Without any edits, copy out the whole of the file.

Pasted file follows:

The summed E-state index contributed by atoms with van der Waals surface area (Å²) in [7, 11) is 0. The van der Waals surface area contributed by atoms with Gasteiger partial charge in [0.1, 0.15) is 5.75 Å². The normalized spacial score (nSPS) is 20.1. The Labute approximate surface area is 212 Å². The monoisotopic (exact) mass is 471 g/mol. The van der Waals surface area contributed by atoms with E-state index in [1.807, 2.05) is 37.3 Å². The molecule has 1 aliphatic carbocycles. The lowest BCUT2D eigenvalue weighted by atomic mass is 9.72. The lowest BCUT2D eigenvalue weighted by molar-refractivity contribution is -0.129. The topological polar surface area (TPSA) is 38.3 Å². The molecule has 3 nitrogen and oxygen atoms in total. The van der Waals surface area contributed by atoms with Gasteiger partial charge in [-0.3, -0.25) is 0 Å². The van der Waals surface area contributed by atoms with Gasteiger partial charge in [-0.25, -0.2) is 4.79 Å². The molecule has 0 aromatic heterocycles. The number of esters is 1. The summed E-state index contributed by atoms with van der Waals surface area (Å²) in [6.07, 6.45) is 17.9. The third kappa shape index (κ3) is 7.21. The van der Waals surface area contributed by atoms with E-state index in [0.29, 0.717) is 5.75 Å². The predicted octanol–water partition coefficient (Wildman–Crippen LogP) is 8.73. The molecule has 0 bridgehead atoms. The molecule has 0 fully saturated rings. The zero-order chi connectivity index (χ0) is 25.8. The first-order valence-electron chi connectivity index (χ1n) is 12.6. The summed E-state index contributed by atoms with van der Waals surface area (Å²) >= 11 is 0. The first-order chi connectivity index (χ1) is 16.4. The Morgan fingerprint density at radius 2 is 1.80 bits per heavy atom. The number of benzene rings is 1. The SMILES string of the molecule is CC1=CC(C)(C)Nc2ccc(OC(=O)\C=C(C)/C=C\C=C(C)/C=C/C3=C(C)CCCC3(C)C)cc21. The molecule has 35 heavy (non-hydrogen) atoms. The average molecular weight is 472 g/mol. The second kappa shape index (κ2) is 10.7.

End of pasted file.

The summed E-state index contributed by atoms with van der Waals surface area (Å²) in [7, 11) is 0. The van der Waals surface area contributed by atoms with Gasteiger partial charge in [0.1, 0.15) is 5.75 Å². The normalized spacial score (nSPS) is 20.1. The Labute approximate surface area is 212 Å². The monoisotopic (exact) mass is 471 g/mol. The van der Waals surface area contributed by atoms with E-state index in [1.807, 2.05) is 37.3 Å². The molecule has 1 aliphatic carbocycles. The lowest BCUT2D eigenvalue weighted by atomic mass is 9.72. The lowest BCUT2D eigenvalue weighted by molar-refractivity contribution is -0.129. The topological polar surface area (TPSA) is 38.3 Å². The molecule has 3 nitrogen and oxygen atoms in total. The van der Waals surface area contributed by atoms with Gasteiger partial charge in [-0.3, -0.25) is 0 Å². The van der Waals surface area contributed by atoms with Gasteiger partial charge in [-0.25, -0.2) is 4.79 Å². The molecule has 0 aromatic heterocycles. The number of esters is 1. The summed E-state index contributed by atoms with van der Waals surface area (Å²) in [6.07, 6.45) is 17.9. The third kappa shape index (κ3) is 7.21. The van der Waals surface area contributed by atoms with E-state index in [0.29, 0.717) is 5.75 Å². The predicted octanol–water partition coefficient (Wildman–Crippen LogP) is 8.73. The molecule has 0 bridgehead atoms. The molecule has 0 fully saturated rings. The zero-order chi connectivity index (χ0) is 25.8. The first-order valence-electron chi connectivity index (χ1n) is 12.6. The summed E-state index contributed by atoms with van der Waals surface area (Å²) >= 11 is 0. The first-order chi connectivity index (χ1) is 16.4. The Morgan fingerprint density at radius 2 is 1.80 bits per heavy atom. The number of benzene rings is 1. The SMILES string of the molecule is CC1=CC(C)(C)Nc2ccc(OC(=O)\C=C(C)/C=C\C=C(C)/C=C/C3=C(C)CCCC3(C)C)cc21. The molecule has 35 heavy (non-hydrogen) atoms. The average molecular weight is 472 g/mol. The second kappa shape index (κ2) is 10.7.